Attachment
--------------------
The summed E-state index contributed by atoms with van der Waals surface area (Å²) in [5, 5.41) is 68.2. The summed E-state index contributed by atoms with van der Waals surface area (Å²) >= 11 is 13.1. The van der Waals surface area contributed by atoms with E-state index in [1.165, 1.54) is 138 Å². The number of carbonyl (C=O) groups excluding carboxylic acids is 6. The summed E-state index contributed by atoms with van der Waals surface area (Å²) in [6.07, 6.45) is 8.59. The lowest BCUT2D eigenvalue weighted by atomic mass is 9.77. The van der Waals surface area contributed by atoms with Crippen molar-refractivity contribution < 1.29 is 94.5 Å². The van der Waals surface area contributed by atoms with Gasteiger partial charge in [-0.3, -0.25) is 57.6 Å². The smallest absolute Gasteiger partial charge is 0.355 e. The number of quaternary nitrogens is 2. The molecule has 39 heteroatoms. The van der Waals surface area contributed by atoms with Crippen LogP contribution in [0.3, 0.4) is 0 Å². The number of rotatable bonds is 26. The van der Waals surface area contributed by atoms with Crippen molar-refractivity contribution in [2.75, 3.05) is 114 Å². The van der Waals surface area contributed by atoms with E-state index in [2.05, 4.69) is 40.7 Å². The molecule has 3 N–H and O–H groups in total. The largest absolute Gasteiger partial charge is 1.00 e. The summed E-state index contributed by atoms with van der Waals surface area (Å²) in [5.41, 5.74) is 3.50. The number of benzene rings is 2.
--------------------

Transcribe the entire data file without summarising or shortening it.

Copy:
The summed E-state index contributed by atoms with van der Waals surface area (Å²) in [5, 5.41) is 68.2. The summed E-state index contributed by atoms with van der Waals surface area (Å²) >= 11 is 13.1. The van der Waals surface area contributed by atoms with E-state index in [1.165, 1.54) is 138 Å². The number of carbonyl (C=O) groups excluding carboxylic acids is 6. The summed E-state index contributed by atoms with van der Waals surface area (Å²) in [6.07, 6.45) is 8.59. The lowest BCUT2D eigenvalue weighted by atomic mass is 9.77. The van der Waals surface area contributed by atoms with Crippen molar-refractivity contribution < 1.29 is 94.5 Å². The van der Waals surface area contributed by atoms with Gasteiger partial charge in [-0.3, -0.25) is 57.6 Å². The smallest absolute Gasteiger partial charge is 0.355 e. The number of quaternary nitrogens is 2. The molecule has 39 heteroatoms. The van der Waals surface area contributed by atoms with Crippen LogP contribution in [0.3, 0.4) is 0 Å². The number of rotatable bonds is 26. The van der Waals surface area contributed by atoms with Crippen molar-refractivity contribution in [2.75, 3.05) is 114 Å². The van der Waals surface area contributed by atoms with E-state index in [2.05, 4.69) is 40.7 Å². The molecule has 3 N–H and O–H groups in total. The largest absolute Gasteiger partial charge is 1.00 e. The summed E-state index contributed by atoms with van der Waals surface area (Å²) in [5.41, 5.74) is 3.50. The number of benzene rings is 2.